WILLIAM SILBER: We have financial penalties. Financial penalties put people in jail. If you are guilty of fraud, you go to jail.
CHARLES MIZRAHI: But this is not fraud. This is bad judgment. Bad judgment is not fraud.
WILLIAM SILBER: What is looking the other way?
CHARLES MIZRAHI: To prove fraud, it’s a lot harder. So, here’s what I’m saying. And I know that we’re making the same point. We’re trying to discuss which incentives you could put in there that curtail bad behavior. And we could joke all about it. Shoot them. Bankrupt them. But the point is: We both agree that when there is zero, you create the Hail Mary effect. And that’s what your book is talking about.
CHARLES MIZRAHI: I’m going to give you a perfect example. If you have a school where cheating is punished by sitting in detention for a half hour. You just created a moral hazard. You create reckless behavior. The upside is: “If I get a higher mark, I could go to Harvard.” The downside is: “I spend a half hour in detention.” Perfect! Expel the guy — like in West Point. If you’re caught cheating, you’re expelled. And you’re out of the service. You never overcome that.
CHARLES MIZRAHI: I don’t know what cheating is at West Point. But I think they had some recently. I think what we’re doing here — and what your book does in a laid-out, thought-out way — is identifying the problem. I think your next book should be ideas on how to rein in this problem. This book is phenomenal.
CHARLES MIZRAHI: Folks, I want to tell you: I read this in one sitting. There are two things I like about Bill’s writing. He tells great stories. You’re a great storyteller. I could listen to you all day. He footnotes everything. Everything has footnotes. I looked back and said: “Get the heck out of here,” and “Holy smokes.” I went on the internet and found some of these things. I said: “I can’t believe it.” And it leaves me wanting more stories. So, this is great as a case to study. I think you do a tremendous service to the financial community and people in general. Other than shooting people — which was my idea — if you could come up with how to minimize or blunt the Hail Mary effect…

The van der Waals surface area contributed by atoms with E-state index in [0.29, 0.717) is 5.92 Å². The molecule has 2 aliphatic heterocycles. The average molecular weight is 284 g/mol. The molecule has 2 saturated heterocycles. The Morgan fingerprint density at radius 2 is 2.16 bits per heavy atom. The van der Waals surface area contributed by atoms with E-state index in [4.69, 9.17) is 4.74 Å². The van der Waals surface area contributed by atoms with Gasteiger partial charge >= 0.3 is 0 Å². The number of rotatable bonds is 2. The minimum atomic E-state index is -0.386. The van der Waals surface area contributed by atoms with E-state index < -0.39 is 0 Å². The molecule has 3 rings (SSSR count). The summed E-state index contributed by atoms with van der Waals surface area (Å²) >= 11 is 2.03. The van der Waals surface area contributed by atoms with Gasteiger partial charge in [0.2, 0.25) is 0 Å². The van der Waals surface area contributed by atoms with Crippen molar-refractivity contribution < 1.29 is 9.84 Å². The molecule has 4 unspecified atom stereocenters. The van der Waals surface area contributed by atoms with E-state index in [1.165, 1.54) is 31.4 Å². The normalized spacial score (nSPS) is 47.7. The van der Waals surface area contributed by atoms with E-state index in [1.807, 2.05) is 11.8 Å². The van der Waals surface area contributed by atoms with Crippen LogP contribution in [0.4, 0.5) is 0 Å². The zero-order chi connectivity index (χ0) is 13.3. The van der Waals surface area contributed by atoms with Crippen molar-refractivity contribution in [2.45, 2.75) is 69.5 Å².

WILLIAM SILBER: Can I give you one reference in the book that’s fairly controversial? There is a chapter on suicide bombers. And in the chapter on suicide bombers, one answer to deterring them is giving them something to lose. Give them something to lose that they care about. And I’m not going to go through the entire discussion. But one of the examples I give is when the Israeli government destroys the home of someone who is a suicide bomber. And the international outcry is collective punishment.
WILLIAM SILBER: You then have to make a judgment: Do you want to discourage suicide bombers? The only way to discourage them is to give them something to lose. And you say: “Will destroying the homes of their parents to discourage them?” And my answer is: “I don’t know for sure. But I do know something. They care about what their families think. They care about damage caused to their families.”
WILLIAM SILBER: So, it is not an outrageous practice to destroy the family homes. It is precisely along those lines that we are talking about in the financial system. So, you ask me: “Why don’t I write a book?” I have a chapter that deals precisely with this question and draws on examples from the U.S. prison system. Prisoners who are in jail for life do not have nothing to lose — which would make them extra violent. Why is that? They have something to lose — namely, air-conditioned cells and so on and so forth. You give them privileges. Well, these are the antidotes to try to internalize the collateral damage and eliminate the incentive to take bigger risks because of the skewed outcome. Change the skewed.
CHARLES MIZRAHI: All right. So, bankrupting CEOs and boards of directors is kind of tit for tat. Here are people who love money and are in it to make money. By the way, with the Israelis, I asked a friend of mine who recently came from Syria: “Is that a real deterrent?” And he said: “You don’t realize it. In the Arab world, owning a home is a sign of pride. Being homeless is a very big shame.”